Tuesday, 2 November 2010

What is Guy Fawkes' Night?

With our "Scottish family connections" I have been aware of Guy Fawkes' Night before, but we have never personally celebrated this holiday which is observed in the United Kingdom.  While living in Scotland, in the Nineties, I encountered youngsters who had made "a Guy" out of old clothes (or sometimes a stuffed toy) and they would ask people on the street for "A penny for the Guy."  This money was then used to buy candy.

A few quick facts (from http://www.timeanddate.com/holidays/uk/guy-fawkes-day) have helped Alisdair and I to plan a small, low key, celebration that we will hold in the back yard.  (Possibly we will do the fireworks at a nearby lake so as not to disturb the other villagers.)  Normally, November 5th is "Bonfire Night" but since John is working during the latter part of the week (and I don't want to be solely responsible for two children around a fire and trying to set off fireworks) we will observe it a wee bit early.

"Guy Fawkes' Night" celebrates the foiling of an attempt to blow up the Houses of Parliament in London on November 5, 1605. "The attack was planned by a group of Catholic conspirators, which included Guy Fawkes. The explosives would have been set off when King James I of England (King James VI of Scotland) and many parliamentary members were in the building. The conspirators were later arrested, tortured and executed.  The event marks the anniversary of the discovery of the plot."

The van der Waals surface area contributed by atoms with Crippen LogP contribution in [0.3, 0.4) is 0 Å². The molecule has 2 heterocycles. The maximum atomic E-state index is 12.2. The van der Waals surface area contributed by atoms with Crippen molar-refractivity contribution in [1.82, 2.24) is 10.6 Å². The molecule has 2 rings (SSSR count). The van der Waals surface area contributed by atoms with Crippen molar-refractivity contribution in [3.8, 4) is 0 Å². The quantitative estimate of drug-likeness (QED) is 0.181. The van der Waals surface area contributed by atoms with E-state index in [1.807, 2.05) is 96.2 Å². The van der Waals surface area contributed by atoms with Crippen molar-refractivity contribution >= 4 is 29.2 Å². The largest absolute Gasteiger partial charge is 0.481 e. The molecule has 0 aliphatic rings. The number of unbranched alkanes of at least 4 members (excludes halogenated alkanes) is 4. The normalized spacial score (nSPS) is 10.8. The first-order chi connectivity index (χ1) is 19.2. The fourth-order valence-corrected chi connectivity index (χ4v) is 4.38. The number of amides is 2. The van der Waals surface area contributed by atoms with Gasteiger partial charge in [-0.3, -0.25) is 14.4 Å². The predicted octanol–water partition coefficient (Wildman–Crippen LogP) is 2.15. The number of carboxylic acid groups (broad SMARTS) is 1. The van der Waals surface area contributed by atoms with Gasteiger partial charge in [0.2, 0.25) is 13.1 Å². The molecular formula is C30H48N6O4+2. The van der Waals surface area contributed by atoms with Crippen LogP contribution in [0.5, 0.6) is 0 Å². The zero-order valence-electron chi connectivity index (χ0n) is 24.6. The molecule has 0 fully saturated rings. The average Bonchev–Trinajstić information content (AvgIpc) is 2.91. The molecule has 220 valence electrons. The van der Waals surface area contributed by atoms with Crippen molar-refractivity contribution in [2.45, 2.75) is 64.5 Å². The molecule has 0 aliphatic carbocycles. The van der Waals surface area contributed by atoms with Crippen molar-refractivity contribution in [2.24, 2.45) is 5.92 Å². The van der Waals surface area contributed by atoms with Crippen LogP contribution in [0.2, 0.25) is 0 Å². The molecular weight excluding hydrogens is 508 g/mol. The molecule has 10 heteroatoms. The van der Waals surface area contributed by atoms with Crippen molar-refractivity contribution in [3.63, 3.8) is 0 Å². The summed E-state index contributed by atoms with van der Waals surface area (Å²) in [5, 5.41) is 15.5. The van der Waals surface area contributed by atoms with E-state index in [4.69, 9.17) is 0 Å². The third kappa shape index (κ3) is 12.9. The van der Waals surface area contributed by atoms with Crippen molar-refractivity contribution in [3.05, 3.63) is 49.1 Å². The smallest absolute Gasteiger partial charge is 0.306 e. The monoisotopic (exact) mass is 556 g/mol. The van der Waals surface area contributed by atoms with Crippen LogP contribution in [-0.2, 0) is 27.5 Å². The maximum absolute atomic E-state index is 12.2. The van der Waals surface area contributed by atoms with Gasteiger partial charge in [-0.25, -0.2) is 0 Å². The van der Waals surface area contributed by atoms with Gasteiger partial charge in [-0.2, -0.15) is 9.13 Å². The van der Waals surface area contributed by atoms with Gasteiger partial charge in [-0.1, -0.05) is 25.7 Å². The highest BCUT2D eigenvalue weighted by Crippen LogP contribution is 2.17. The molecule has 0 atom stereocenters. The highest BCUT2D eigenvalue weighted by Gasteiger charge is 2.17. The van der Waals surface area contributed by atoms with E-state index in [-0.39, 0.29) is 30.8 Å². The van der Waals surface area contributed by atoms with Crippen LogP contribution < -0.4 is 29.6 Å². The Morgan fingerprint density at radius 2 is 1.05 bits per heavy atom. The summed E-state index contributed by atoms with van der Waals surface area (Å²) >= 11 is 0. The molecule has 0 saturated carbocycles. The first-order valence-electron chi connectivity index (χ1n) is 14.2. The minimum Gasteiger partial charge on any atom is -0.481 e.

Fireworks are used to celebrate Guy Fawkes' Night, also known as Bonfire Night. ©iStockphoto.com/Lyle Gregg

"Many people light bonfires and set off fireworks. As it is the end of autumn, it is the ideal opportunity to burn garden rubbish. Some light small bonfires in their own gardens, while others light larger ones in a communal space. In some towns and cities, the municipality organizes a bonfire and professional firework display in a park. These tend to be very popular.

Due to its proximity to Halloween, many people organize a combined party for Guy Fawkes' Night and Halloween. These parties often include elements from both festivals, such as a bonfire and dressing up in spooky outfits. Popular foods include toffee apples, bonfire toffee and potatoes baked in the ashes of the fire.

Guy Fawkes, a Catholic, was arrested, tortured and executed for his part in the plot to blow up the Houses of Parliament. Hence many Catholics are more restrained in their celebration of this day. In addition, many injuries and even deaths occur as a result of fireworks being used incorrectly. For this reason, many safety campaigners call for the sale of fireworks to the public to be restricted even more than at present and for more professional displays to be organized.

Guy Fawkes' Day is not a public holiday. Businesses, organizations and schools are open as usual. Public transport services run to their normal timetables."

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